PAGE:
Ankle scarves! What a ridiculous trend! Twitter users are asking each other how something as dumb as “ankle scarves’ could be real. ” Well — and I’m afraid to reveal this, because so many real media outlets are falling for it — it’s not real. It’s an obvious joke.
Here’s how it got laundered into a “crazy trend” for everyone to laugh and be outraged at on social media.
Seriously? Just wear socks!!
— Becky (@rjjaffe112) December 20, 2018
Some of you have already noticed that the scarves in the picture are Photoshopped. That’s because there is no ankle scarf trend. I’m not saying that there’s really only one person who once wore tiny scarves on their ankles. I’m saying that the photo comes from this joke article on the German satire site Der Postillon.
See, Der Postillon published a joke article that teens in Berlin are wearing scarves around their ankles, to stay warm while wearing fashionably short pants. Then the Italian satire site Lercio syndicated that article.
Lercio isn’t pretending to be real any more than Der Postillon is; the front page includes stories about a hermit hiding inside his mailbox, and the pope fighting over parking spots for the Popemobile.
When a blogger for the American site BestProducts.com—not a satire site—picked up the ankle scarf story, she either failed to notice that it was satire, or decided that it would make a better story if she didn’t mention that part.
She linked to an $15 kids’ scarf that could, in a pinch, double as an ankle warmer and copied the photoshopped picture from Lercio. On BestProducts.com, the photo ran with the caption, “We may earn a commission for purchases made through our links. Why trust us?”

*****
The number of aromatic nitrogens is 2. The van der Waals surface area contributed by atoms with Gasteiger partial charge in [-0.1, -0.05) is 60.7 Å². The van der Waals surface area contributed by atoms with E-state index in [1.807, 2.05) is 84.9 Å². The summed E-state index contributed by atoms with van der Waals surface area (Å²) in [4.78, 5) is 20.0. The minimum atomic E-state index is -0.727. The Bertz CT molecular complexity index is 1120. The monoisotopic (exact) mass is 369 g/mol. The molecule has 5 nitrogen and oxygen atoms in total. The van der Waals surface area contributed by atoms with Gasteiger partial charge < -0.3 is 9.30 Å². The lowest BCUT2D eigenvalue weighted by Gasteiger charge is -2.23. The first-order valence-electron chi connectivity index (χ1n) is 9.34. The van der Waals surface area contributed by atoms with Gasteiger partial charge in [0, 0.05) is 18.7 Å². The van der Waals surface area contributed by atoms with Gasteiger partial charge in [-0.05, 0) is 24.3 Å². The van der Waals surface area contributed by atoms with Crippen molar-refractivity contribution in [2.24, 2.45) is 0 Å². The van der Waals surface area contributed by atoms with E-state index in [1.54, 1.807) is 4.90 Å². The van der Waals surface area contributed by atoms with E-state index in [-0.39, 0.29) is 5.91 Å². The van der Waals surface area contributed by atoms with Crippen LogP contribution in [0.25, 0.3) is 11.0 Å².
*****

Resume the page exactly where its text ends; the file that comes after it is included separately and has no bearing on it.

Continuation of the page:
The better-known outlet Country Living then syndicated this post word-for-word. The blog for radio station mix 105.1 also aggregated the story. Both publications tweeted the story with incredulous captions.
Ankle Scarves Are the New Cold Weather Accessory We Didn’t See Coming https://t.co/NotJCGzPYO
— Country Living (@CountryLiving) December 19, 2018
— MIX 105.1 (@MIX1051) December 20, 2018
For the story to get this far, multiple people had to ignore some obvious warning signs. The BestProducts.com blogger might not have looked at any other page on Lercio, the satire site. But she still linked to the source, which means everyone who spread the story failed to check to see that the source was satirical.
They also had to ignore the fake-looking picture of “ankle scarves” as they copy-pasted it onto their own sites. But no one has time for that. And there’s plenty of motivation to not check, when you’re having so much fun mocking fictional people for wearing fictional ankle scarves.
Over the past year, all (well, at least most) of us have gotten a little more sceptical about what we read in the news, especially on social media.
In his essential essay “False Witnesses 2”, Fred Clark refers to the “Anti Kitten-Burning Coalition.” This is the group of people who, upon hearing the terrible news that someone has burned a kitten, speak out bravely to inform the world that they, personally, are against kitten burning.
This accomplishes nothing, since almost everyone is against kitten burning, and that didn’t stop the kitten burners. It only gives the speaker a false sense of moral superiority. And if no one’s actually burned a kitten lately, the Anti Kitten-Burning Coalition tends to make up a few cases they can get mad at.
What you see with the “ankle socks trend” is the much more innocent version of this. The internet finds a target we can all agree on, and suddenly it doesn’t really matter if the target actually exists. In this case, instead of a heinous crime, it’s a fashion crime—an acceptable target that stands in for everything we hate “hipsters” and “millennials” for doing.
(“Hipster” hate is often code for homophobia and misogyny, so it’s not entirely innocent, but on the grand spectrum, this is Laurel/Yanny, not Pizzagate.)
We all get to feel superior to those fictional trend worshippers buying scarves for their ankles.
And because feeling superior feels so good, we hate to get called out on it. Just try to point out the truth to someone in those Twitter threads making fun of ankle scarves. There’s a good chance they’ll yell at you, say that’s not the point, the point is those frickin’ Brooklyn hipsters!!!
They’ll defend their bit of fun and they will not like you coming in and trying to make them feel foolish.
But don’t laugh at them — unless every time you come across a news story, you’re ready to click through to the source. Let’s be honest; you don’t have time for that. Some day, it’ll be you who falls for the hoax.